Intended for healthcare professionals


Is psychiatry becoming more coercive?

BMJ 2017; 357 doi: (Published 22 June 2017) Cite this as: BMJ 2017;357:j2904
  1. S P Sashidharan, honorary professor1,
  2. Benedetto Saraceno, professor2
  1. 1Institute of Health and Wellbeing, University of Glasgow, UK
  2. 2Institute of Global Mental Health, Lisbon, Portugal
  1. Correspondence to: S P Sashidharan s.p.sashidharan{at}

The rising trend is damaging for patients, unsupported by evidence, and must be reversed

Coercion in its various guises has always been central to psychiatry, a legacy of its institutional origins. In the 1970s and 80s use of coercion in psychiatry fell as old asylums were closed across much of western Europe and replaced with community based care. The focus shifted towards care rather than custody. Recent developments, however, indicate that this balance is shifting again in favour of coercive care, even within well resourced mental health systems. The term coercion has a broad definition in mental healthcare,1 but here we focus on the use of force or compulsion.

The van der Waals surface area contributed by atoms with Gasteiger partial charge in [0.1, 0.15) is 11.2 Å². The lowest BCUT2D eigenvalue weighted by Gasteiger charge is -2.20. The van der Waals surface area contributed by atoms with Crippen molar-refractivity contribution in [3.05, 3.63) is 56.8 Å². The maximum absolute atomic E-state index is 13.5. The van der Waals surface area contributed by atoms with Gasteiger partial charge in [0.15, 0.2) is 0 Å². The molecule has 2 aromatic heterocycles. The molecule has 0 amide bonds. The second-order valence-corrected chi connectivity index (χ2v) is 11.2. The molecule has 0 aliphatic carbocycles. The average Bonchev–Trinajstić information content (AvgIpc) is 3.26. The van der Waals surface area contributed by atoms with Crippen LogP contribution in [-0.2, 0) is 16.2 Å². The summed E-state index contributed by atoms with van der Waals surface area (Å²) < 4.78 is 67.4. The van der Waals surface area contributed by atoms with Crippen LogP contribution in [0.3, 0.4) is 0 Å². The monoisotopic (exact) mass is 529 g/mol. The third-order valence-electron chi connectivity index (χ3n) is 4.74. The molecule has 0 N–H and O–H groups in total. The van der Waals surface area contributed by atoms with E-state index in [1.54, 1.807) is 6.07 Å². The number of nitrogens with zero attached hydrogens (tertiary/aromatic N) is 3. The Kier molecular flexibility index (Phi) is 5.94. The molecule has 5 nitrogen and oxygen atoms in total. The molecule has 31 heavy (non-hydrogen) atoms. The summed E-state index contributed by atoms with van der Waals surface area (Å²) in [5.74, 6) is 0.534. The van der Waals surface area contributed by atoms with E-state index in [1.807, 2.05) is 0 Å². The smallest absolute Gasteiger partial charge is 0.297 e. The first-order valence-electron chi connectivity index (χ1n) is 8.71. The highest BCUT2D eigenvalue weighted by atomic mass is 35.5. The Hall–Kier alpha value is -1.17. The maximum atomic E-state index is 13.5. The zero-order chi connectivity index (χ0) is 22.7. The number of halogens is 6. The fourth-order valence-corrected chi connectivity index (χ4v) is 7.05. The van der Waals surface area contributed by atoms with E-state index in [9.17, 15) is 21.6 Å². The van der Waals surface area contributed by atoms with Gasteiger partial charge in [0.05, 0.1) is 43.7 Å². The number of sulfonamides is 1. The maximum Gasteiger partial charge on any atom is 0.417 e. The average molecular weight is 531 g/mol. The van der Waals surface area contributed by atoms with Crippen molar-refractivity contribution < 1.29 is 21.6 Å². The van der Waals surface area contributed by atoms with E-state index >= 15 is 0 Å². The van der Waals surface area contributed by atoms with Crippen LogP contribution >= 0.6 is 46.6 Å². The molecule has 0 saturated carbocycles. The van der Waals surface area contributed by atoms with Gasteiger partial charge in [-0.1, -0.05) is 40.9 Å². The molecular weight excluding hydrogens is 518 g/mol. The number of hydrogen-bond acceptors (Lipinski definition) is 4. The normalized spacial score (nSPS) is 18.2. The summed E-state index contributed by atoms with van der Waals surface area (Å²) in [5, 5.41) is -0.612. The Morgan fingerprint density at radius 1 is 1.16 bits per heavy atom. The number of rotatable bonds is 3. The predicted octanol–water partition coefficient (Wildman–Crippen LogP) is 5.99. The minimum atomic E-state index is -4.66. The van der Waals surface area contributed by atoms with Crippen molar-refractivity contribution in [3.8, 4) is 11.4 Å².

More and more people are being subjected to coercive psychiatric interventions. In England, the rate of involuntary psychiatric hospital admission has increased by more than a third in the past six years.1 In Scotland, the number of detentions has increased by 19% in the past five years.2 More than half of admissions to psychiatric hospitals in England are now involuntary, the highest rate recorded since the 1983 Mental Health …

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